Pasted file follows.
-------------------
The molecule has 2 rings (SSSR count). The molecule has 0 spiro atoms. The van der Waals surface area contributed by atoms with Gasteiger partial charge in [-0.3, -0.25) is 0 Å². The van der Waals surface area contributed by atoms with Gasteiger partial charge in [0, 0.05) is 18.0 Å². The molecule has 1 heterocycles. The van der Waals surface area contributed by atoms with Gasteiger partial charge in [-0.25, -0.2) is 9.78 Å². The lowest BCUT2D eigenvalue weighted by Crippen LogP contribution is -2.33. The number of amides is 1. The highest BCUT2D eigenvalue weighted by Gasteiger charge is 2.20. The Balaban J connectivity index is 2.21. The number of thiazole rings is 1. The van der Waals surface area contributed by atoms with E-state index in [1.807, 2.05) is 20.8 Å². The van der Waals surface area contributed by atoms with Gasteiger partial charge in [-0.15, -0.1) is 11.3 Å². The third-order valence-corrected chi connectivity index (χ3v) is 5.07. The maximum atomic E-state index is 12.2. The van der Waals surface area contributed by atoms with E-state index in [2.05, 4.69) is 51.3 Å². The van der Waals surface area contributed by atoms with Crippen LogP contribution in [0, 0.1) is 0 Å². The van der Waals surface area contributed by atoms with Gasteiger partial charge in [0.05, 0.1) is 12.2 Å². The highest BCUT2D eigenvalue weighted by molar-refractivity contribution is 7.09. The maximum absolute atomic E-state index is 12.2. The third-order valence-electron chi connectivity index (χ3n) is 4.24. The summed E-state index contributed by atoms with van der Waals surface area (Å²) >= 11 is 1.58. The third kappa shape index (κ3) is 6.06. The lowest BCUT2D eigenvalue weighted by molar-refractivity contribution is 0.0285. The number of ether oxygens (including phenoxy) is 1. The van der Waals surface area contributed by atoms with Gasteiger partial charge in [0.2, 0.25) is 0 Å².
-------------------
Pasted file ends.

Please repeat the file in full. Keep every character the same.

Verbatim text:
The molecule has 2 rings (SSSR count). The molecule has 0 spiro atoms. The van der Waals surface area contributed by atoms with Gasteiger partial charge in [-0.3, -0.25) is 0 Å². The van der Waals surface area contributed by atoms with Gasteiger partial charge in [0, 0.05) is 18.0 Å². The molecule has 1 heterocycles. The van der Waals surface area contributed by atoms with Gasteiger partial charge in [-0.25, -0.2) is 9.78 Å². The lowest BCUT2D eigenvalue weighted by Crippen LogP contribution is -2.33. The number of amides is 1. The highest BCUT2D eigenvalue weighted by Gasteiger charge is 2.20. The Balaban J connectivity index is 2.21. The number of thiazole rings is 1. The van der Waals surface area contributed by atoms with E-state index in [1.807, 2.05) is 20.8 Å². The van der Waals surface area contributed by atoms with Gasteiger partial charge in [-0.15, -0.1) is 11.3 Å². The third-order valence-corrected chi connectivity index (χ3v) is 5.07. The maximum atomic E-state index is 12.2. The van der Waals surface area contributed by atoms with E-state index in [2.05, 4.69) is 51.3 Å². The van der Waals surface area contributed by atoms with Crippen LogP contribution in [0, 0.1) is 0 Å². The van der Waals surface area contributed by atoms with Gasteiger partial charge in [0.05, 0.1) is 12.2 Å². The highest BCUT2D eigenvalue weighted by molar-refractivity contribution is 7.09. The maximum absolute atomic E-state index is 12.2. The third-order valence-electron chi connectivity index (χ3n) is 4.24. The summed E-state index contributed by atoms with van der Waals surface area (Å²) >= 11 is 1.58. The third kappa shape index (κ3) is 6.06. The lowest BCUT2D eigenvalue weighted by molar-refractivity contribution is 0.0285. The number of ether oxygens (including phenoxy) is 1. The van der Waals surface area contributed by atoms with Gasteiger partial charge in [0.2, 0.25) is 0 Å².